Headerless Wall Openings
Get excess wood out of the walls - skip headers where they are unnecessary and use rim joist headers where they are.
There are lots of elements to high performance homebuilding we’re incorporating on this project. I try to remove every piece of wood from the walls as possible and leave the space for insulation.
Often half of the openings in a typical house don’t need structural headers. And those openings that do need headers can benefit from alternative framing methods to minimize thermal bridging.
Most window and door openings don’t need typical headers resting on jack studs. Non-bearing wall openings less than 8 ft. wide don’t need any header. So on the gable ends of this house, we just installed king studs and a flat head board.
Bearing walls are framed the same way – king studs and a flat head board. So how are the loads transferred from the floor and roof above? The rim joist. For narrow openings – like single windows- the rim joist itself is usually strong enough to carry the load around the opening. We followed the 2015 IRC prescriptive measures for rim joist header design and made sure there were no joints within the opening area nor within 6 in. to either side of the king studs.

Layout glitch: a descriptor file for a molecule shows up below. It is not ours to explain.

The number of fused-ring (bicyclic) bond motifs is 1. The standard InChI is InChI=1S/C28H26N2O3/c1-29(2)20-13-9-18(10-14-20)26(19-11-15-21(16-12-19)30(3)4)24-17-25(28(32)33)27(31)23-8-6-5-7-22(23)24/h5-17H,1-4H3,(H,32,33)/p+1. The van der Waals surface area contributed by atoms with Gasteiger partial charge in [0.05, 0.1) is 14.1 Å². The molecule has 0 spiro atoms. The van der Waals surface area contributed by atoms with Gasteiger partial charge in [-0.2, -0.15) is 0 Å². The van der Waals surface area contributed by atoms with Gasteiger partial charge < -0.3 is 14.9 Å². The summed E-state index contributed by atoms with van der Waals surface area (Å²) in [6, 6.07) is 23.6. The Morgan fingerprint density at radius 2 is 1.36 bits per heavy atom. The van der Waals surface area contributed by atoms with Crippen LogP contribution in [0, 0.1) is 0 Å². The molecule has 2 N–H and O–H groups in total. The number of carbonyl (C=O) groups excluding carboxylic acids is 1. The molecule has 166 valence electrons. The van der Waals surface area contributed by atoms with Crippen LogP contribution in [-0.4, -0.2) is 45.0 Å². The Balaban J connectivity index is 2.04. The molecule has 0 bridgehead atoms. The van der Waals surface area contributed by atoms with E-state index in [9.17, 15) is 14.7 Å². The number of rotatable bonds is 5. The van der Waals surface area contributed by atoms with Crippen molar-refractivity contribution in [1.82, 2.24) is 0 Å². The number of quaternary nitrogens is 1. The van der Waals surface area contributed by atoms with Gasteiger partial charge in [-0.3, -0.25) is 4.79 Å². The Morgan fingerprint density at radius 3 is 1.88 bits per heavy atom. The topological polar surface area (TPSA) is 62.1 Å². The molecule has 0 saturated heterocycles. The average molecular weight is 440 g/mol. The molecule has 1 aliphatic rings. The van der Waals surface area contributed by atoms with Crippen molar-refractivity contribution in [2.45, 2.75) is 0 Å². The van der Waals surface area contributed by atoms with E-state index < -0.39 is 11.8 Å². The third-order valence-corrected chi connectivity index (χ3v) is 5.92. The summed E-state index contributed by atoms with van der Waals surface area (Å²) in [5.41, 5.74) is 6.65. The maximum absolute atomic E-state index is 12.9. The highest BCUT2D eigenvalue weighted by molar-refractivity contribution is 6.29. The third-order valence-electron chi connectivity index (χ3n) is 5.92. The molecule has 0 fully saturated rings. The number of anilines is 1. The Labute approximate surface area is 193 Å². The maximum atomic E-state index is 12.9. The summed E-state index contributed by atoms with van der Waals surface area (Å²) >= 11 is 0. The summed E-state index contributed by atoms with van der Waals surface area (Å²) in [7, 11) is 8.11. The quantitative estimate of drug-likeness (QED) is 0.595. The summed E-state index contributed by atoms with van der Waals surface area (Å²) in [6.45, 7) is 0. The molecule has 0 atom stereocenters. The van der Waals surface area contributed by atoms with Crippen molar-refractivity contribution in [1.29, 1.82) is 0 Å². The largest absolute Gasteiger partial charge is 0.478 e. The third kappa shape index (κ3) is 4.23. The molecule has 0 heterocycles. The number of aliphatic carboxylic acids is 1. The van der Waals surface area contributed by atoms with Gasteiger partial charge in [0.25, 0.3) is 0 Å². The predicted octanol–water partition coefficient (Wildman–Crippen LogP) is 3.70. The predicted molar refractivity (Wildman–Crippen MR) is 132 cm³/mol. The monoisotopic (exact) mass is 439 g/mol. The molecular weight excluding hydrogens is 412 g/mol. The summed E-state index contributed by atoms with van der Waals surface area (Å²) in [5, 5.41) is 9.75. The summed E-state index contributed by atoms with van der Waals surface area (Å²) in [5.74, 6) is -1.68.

On wider openings like mulled windows and patio doors we ran the rim joist continuously over the opening and added an LVL on the inside of the rim joist – essentially building a 2-ply header in the floor system. On this project the engineer specified the header/rim joist requirements for each opening as well as the number of king studs.
Wherever joists land at openings we’ll install a joist hanger mounted to the rim joist or the LVL.